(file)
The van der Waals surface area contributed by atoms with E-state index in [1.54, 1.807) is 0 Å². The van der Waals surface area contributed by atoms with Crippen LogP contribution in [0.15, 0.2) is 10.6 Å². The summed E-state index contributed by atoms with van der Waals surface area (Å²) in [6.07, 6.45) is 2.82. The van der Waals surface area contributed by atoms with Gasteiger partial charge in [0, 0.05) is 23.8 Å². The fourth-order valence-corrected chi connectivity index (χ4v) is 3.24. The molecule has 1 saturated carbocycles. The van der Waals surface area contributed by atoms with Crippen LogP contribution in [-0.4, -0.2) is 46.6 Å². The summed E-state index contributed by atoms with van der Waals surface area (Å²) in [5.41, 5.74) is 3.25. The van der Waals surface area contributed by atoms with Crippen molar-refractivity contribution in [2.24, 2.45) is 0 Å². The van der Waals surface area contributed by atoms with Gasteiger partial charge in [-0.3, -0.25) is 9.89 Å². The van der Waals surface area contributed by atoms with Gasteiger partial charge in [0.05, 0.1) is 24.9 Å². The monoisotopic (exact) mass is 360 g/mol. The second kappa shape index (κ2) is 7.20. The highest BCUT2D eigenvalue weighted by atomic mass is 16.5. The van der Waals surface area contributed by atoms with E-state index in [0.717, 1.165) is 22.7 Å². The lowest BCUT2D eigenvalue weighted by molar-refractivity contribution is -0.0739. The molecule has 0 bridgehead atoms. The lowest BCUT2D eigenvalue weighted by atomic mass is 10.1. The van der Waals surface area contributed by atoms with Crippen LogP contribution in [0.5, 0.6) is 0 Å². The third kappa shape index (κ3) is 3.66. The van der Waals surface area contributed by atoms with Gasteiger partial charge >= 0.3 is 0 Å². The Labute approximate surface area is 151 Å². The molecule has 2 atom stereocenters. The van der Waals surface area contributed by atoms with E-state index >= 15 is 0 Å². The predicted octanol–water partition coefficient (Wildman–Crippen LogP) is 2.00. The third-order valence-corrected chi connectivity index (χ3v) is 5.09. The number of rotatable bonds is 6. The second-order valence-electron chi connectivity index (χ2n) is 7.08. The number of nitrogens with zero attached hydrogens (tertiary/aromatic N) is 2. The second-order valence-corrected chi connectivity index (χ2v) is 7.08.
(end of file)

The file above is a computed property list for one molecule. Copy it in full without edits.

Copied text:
The van der Waals surface area contributed by atoms with E-state index in [1.54, 1.807) is 0 Å². The van der Waals surface area contributed by atoms with Crippen LogP contribution in [0.15, 0.2) is 10.6 Å². The summed E-state index contributed by atoms with van der Waals surface area (Å²) in [6.07, 6.45) is 2.82. The van der Waals surface area contributed by atoms with Gasteiger partial charge in [0, 0.05) is 23.8 Å². The fourth-order valence-corrected chi connectivity index (χ4v) is 3.24. The molecule has 1 saturated carbocycles. The van der Waals surface area contributed by atoms with Crippen LogP contribution in [-0.4, -0.2) is 46.6 Å². The summed E-state index contributed by atoms with van der Waals surface area (Å²) in [5.41, 5.74) is 3.25. The van der Waals surface area contributed by atoms with Crippen molar-refractivity contribution in [2.24, 2.45) is 0 Å². The van der Waals surface area contributed by atoms with Gasteiger partial charge in [-0.3, -0.25) is 9.89 Å². The van der Waals surface area contributed by atoms with Gasteiger partial charge in [0.05, 0.1) is 24.9 Å². The monoisotopic (exact) mass is 360 g/mol. The second kappa shape index (κ2) is 7.20. The highest BCUT2D eigenvalue weighted by atomic mass is 16.5. The van der Waals surface area contributed by atoms with E-state index in [0.717, 1.165) is 22.7 Å². The lowest BCUT2D eigenvalue weighted by molar-refractivity contribution is -0.0739. The molecule has 0 bridgehead atoms. The lowest BCUT2D eigenvalue weighted by atomic mass is 10.1. The van der Waals surface area contributed by atoms with Crippen LogP contribution in [0.5, 0.6) is 0 Å². The third kappa shape index (κ3) is 3.66. The van der Waals surface area contributed by atoms with Gasteiger partial charge >= 0.3 is 0 Å². The Labute approximate surface area is 151 Å². The molecule has 2 atom stereocenters. The van der Waals surface area contributed by atoms with E-state index >= 15 is 0 Å². The predicted octanol–water partition coefficient (Wildman–Crippen LogP) is 2.00. The third-order valence-corrected chi connectivity index (χ3v) is 5.09. The number of rotatable bonds is 6. The second-order valence-electron chi connectivity index (χ2n) is 7.08. The number of nitrogens with zero attached hydrogens (tertiary/aromatic N) is 2. The second-order valence-corrected chi connectivity index (χ2v) is 7.08.